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More MS news articles for June 2004

The relapse rate of multiple sclerosis changes during pregnancy: a cohort study

Acta Neurol Scand. 2004 Jul;110(1):23-6
Salemi G, Callari G, Gammino M, Battaglieri F, Cammarata E, Cuccia G, D'Amelio M, Lupo I, Ragonese P, Savettieri G.
Institute of Neuropsychiatry, University of Palermo, Palermo, Italy.

Objective -

To evaluate the influence of pregnancy and puerperium on the relapse rate of multiple sclerosis (MS).

Methods -

We determined retrospectively the yearly mean relapse rate (MRR) during pregnancies occurring in the course of relapsing-remitting MS.

We compared the MRR of pregnancy-time with that of non-pregnancy time by paired t-test.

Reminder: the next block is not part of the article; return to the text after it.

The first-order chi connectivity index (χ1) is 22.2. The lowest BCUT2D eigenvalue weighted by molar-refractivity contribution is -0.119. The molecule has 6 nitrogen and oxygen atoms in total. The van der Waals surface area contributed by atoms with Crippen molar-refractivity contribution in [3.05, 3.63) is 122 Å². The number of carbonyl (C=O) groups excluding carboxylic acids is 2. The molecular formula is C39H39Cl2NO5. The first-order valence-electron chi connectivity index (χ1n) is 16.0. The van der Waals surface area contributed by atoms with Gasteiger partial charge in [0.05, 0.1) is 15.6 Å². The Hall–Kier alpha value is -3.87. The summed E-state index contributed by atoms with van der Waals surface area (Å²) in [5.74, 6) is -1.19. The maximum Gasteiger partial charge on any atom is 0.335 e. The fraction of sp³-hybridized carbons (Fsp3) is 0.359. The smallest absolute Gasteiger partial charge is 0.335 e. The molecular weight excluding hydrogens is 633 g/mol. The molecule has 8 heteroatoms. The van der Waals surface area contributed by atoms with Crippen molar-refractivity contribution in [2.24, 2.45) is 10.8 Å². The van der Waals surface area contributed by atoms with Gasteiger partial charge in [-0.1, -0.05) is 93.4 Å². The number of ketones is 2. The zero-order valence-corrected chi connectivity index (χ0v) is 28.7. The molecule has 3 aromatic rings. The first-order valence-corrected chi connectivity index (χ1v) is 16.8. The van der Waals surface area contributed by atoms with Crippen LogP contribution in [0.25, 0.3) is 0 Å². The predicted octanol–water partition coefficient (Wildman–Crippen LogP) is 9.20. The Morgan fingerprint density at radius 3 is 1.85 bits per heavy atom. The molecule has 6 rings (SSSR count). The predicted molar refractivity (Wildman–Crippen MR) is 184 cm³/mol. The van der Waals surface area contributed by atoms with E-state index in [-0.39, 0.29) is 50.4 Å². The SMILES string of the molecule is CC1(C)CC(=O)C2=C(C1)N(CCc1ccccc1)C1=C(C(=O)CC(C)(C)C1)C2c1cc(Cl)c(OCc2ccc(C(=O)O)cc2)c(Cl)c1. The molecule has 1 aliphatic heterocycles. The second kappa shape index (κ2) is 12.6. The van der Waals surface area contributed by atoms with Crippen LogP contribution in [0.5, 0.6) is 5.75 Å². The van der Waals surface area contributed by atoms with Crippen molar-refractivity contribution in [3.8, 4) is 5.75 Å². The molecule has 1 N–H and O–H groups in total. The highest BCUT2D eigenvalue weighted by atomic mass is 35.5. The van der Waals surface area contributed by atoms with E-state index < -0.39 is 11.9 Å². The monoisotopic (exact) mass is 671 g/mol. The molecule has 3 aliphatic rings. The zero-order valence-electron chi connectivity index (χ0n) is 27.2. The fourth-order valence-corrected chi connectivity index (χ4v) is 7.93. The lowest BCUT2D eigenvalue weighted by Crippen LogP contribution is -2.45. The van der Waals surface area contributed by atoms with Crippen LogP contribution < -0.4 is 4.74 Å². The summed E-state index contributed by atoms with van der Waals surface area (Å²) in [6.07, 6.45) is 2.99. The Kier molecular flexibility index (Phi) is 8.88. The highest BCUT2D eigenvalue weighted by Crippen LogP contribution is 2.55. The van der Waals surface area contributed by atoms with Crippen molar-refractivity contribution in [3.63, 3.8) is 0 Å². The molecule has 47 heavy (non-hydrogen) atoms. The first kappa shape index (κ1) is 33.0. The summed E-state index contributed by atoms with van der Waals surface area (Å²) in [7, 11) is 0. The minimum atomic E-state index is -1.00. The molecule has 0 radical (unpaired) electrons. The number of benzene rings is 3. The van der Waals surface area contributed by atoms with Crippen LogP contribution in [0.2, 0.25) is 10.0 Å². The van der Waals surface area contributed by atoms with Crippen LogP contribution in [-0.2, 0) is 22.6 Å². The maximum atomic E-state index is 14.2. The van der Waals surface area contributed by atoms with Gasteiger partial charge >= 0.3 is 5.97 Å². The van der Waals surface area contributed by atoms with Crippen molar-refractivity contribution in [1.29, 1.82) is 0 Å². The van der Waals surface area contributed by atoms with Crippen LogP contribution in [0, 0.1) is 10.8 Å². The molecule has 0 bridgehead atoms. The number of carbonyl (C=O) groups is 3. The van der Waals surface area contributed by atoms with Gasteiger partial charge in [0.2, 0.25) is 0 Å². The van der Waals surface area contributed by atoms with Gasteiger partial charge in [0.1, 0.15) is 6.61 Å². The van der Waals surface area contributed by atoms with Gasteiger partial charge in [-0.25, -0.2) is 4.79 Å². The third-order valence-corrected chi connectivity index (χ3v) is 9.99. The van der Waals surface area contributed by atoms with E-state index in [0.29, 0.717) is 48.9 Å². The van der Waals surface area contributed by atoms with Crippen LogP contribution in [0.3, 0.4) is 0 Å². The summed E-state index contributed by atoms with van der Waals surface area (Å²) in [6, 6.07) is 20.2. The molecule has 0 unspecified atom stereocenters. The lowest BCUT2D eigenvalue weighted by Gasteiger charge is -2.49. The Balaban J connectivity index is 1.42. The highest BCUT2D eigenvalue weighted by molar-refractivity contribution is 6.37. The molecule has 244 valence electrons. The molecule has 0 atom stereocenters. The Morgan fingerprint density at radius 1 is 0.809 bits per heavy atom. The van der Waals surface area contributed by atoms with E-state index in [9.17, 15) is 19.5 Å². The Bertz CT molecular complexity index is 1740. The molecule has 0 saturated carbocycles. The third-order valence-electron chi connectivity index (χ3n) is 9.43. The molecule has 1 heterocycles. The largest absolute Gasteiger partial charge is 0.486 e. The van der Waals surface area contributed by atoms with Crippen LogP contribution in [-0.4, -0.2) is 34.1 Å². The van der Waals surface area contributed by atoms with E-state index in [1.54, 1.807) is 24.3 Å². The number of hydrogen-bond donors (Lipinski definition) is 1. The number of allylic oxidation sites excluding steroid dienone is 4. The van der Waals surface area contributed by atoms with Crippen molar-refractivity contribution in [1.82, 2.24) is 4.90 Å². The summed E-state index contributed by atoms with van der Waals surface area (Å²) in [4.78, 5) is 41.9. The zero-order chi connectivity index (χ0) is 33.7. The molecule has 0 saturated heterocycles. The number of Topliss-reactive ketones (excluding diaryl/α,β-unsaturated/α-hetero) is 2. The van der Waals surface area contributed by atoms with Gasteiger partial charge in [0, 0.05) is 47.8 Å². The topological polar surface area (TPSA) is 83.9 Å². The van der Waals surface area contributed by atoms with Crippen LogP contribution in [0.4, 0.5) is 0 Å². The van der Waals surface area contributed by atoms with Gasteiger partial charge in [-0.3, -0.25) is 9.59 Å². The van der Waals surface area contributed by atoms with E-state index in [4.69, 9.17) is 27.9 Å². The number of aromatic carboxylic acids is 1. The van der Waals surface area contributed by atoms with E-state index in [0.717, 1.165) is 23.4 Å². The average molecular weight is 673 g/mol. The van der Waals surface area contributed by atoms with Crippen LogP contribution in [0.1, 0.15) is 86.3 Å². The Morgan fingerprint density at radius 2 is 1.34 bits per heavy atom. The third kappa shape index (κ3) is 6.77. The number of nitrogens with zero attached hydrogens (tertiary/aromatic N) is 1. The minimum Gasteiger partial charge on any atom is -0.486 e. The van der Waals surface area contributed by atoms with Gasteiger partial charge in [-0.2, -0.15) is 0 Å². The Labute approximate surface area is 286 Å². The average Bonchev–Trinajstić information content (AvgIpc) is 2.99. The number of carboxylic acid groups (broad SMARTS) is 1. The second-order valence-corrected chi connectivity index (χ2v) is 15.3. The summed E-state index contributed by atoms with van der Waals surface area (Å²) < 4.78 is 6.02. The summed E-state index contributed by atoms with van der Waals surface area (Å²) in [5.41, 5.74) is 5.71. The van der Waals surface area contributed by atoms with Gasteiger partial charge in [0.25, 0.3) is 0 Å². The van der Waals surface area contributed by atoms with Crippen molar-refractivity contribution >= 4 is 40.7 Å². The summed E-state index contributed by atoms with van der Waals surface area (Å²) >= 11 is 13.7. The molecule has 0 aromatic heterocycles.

Relative risk (RR) of relapses during the pregnancy-time was also compared with that of non-pregnancy time by chi(2) analysis and 95% confidence intervals.

Results -

From a population of 351 women affected by clinically definite MS, only 70 reported pregnancies during their relapsing-remitting phase of MS for a total of 98 pregnancies.

Both MRR (P = 0.006) and RR (RR = 0.63, 95% CI = 0.40-0.94) decreased during the three trimesters of pregnancy.

RR increased in the first 3 months of puerperium, although this was not statistically significant (RR = 1.36, 95% CI = 0.79-2.20).

Conclusion -

Our study confirms that in MS the relapse rate decreases throughout pregnancy and increases during puerperium.

This suggests a complex interplay between hormonal and immune factors.